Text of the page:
Under civil forfeiture, Americans who haven’t been charged with wrongdoing can be stripped of their cash, cars, and even homes. Is that all we’re losing?
On a bright Thursday afternoon in 2007, Jennifer Boatright, a waitress at a Houston bar and grill, drove with her two young sons and her boyfriend, Ron Henderson, on U.S. 59 toward Linden, Henderson’s home town, near the Texas-Louisiana border. They made the trip every April, at the first signs of spring, to walk the local wild flower trails and spend time with Henderson’s father. This year, they’d decided to buy a used car in Linden, which had plenty for sale, and so they bundled their cash savings in their car’s center console. Just after dusk, they passed a sign that read «Welcome to Tenaha: A little town with BIG Potential!»
They pulled into a mini-mart for snacks. When they returned to the highway ten minutes later, Boatright, a honey-blond «Texas redneck from Lubbock,» by her own reckoning, and Henderson, who is Latino, noticed something strange. The same police car that their eleven-year-old had admired in the mini-mart parking lot was trailing them. Near the city limits, a tall, bull shouldered officer named Вarty Washington pulled them over.
He asked if Henderson knew that he’d been driving in the left lane for more than half a mile without passing.
No, Henderson replied. He said he’d moved into the left lane so that the police car could make its way onto the highway.
Were there any drugs in the car? When Henderson and Boatright said no, the officer asked if he and his partner could search the car.
The officers found the couple’s cash and a marbled-glass pipe that Boatright said was a gift for her sister-in-law, and escorted them across town to the police station. In a corner there, two tables were heaped with jewelry, DVD players, cell phones, and the like. According to the police report, Boatright and Hendersonfit the profile of drug couriers: they were driving from Houston, «a known point for distribution of illegal narcotics,» to Linden, «a known place to receive illegal narcotics.» The report describes their children as possible decoys, meant to distract police as the couple breezed down the road, smoking marijuana. (None was found in the car, although Washington claimed to have smelled it.)
The countyʼs district attorney, a fifty-seven-year-old woman with feathered Charlie’s Angels hair named Lynda K. Russell, arrived an hour later. Russell, who moonlighted locally as a country singer, told Henderson and Boatright that they had two options. They could face felony charges for “money laundering» and “child endangerment,« in which case they would go to jail and their children would be handed over to foster care. Or they could sign over their cash to the city of Tenaha, and get back on the road. «No criminal charges shall be filed,» a waiver she drafted read, «and our children shall not be mrned over to CPS,” or Child Protective Services.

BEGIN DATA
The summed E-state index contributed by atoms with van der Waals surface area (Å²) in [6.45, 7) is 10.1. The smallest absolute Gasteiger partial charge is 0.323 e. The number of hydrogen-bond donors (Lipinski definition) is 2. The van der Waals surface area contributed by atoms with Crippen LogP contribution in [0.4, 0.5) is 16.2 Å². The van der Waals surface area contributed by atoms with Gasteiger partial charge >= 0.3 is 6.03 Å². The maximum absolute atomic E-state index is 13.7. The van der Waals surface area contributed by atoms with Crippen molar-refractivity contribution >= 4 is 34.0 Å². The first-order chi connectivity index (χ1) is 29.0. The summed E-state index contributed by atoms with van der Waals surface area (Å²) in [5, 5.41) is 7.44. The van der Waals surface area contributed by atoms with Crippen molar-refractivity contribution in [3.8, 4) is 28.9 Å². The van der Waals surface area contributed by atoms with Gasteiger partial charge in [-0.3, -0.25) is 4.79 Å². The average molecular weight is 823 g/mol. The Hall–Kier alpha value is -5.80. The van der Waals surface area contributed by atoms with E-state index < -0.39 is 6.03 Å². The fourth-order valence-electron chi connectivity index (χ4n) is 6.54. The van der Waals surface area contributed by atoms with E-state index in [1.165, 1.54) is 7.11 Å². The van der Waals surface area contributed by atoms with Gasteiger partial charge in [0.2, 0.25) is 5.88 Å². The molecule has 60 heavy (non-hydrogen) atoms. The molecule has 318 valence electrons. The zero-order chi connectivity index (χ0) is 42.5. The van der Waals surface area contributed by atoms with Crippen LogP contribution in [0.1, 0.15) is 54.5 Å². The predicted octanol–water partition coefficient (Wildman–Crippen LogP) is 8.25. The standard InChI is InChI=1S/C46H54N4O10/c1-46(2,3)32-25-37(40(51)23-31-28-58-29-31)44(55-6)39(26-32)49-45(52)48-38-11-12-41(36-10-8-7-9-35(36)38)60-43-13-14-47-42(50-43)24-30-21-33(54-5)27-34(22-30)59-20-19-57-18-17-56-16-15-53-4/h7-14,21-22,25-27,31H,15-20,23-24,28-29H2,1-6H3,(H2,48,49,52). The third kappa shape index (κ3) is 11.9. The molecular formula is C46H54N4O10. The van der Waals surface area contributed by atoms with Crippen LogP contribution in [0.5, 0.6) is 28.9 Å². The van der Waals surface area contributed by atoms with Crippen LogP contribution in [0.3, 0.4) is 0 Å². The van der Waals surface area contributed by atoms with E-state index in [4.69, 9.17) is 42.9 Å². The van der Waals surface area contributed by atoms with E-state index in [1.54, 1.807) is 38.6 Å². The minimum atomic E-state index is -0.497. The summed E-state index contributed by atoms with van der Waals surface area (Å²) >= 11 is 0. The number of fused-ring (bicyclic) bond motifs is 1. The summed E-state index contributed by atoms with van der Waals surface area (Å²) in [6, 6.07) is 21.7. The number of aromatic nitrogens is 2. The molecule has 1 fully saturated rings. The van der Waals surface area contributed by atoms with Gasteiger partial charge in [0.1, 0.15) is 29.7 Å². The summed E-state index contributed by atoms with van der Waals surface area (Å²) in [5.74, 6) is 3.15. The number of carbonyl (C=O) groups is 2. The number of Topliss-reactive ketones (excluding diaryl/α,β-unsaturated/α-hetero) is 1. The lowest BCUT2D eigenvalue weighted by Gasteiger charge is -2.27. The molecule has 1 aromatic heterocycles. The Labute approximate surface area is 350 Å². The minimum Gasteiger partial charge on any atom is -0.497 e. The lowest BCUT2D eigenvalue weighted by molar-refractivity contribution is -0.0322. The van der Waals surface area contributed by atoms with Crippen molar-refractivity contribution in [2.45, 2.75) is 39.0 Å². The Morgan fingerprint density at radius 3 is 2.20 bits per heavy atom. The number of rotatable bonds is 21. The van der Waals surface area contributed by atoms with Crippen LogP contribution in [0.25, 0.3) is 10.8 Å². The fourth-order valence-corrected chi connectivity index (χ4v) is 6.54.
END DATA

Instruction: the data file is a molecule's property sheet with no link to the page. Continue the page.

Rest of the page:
»Where are we?« Boatright remembers thinking. “Is this some kind of foreign country» where they’re selling people’s kids off?» Holding her sixteen-month-old on her hip, she broke down in tears.
Later, she learned that cash for free dom deals had become a point of pride for Tenaha, and that versions of the tactic were used across the country, «Be safe and keep up the good work,» the city marshal wrote to Washington, following a raft of complaints from out of town drivers who claimed that they had been stopped in Tenaha and stripped of cash, valuables, and, in at least one case, an infant child, without clear evidence of contraband.
Outraged by their experience in Tenaha, Jennifer Boatright and Ron Henderson helped to launch a class action lawsuit challenging the abuse of a legal doctrine known as civil asset forfeiture. «Have you looked it up?» Boatright asked me when I met her this spring at Houston’s H&H Saloon, where she runs Steak Night every Monday. She was standing at a mattress size grill outside. «It’ll blow your mind.»
The basic principle behind asset forfeiture is appealing. It enables authorities to confiscate cash or property obtained through illicit means, and, in many states, funnel the proceeds directly into the fight against crime. In Tulsa, Oklahoma, cops drive a Cadillac Escalade stencilled with the words «THIS USED TO BE A DRUG DEALER’S CAR, NOWIT’S OURS!» In Monroe, North Carolina, police recently proposed using forty four thousand dollars in confiscated drug money to buy a surveillance drone, which might be deployed to catch fleeing suspects, conduct rescue missions, and, perhaps, seize more drug money. Hundreds of state and federal laws authorize forfeiture for cockfighting, drag racing, basement gambling, endangered fish poaching, securities fraud, and coundess other misdeeds.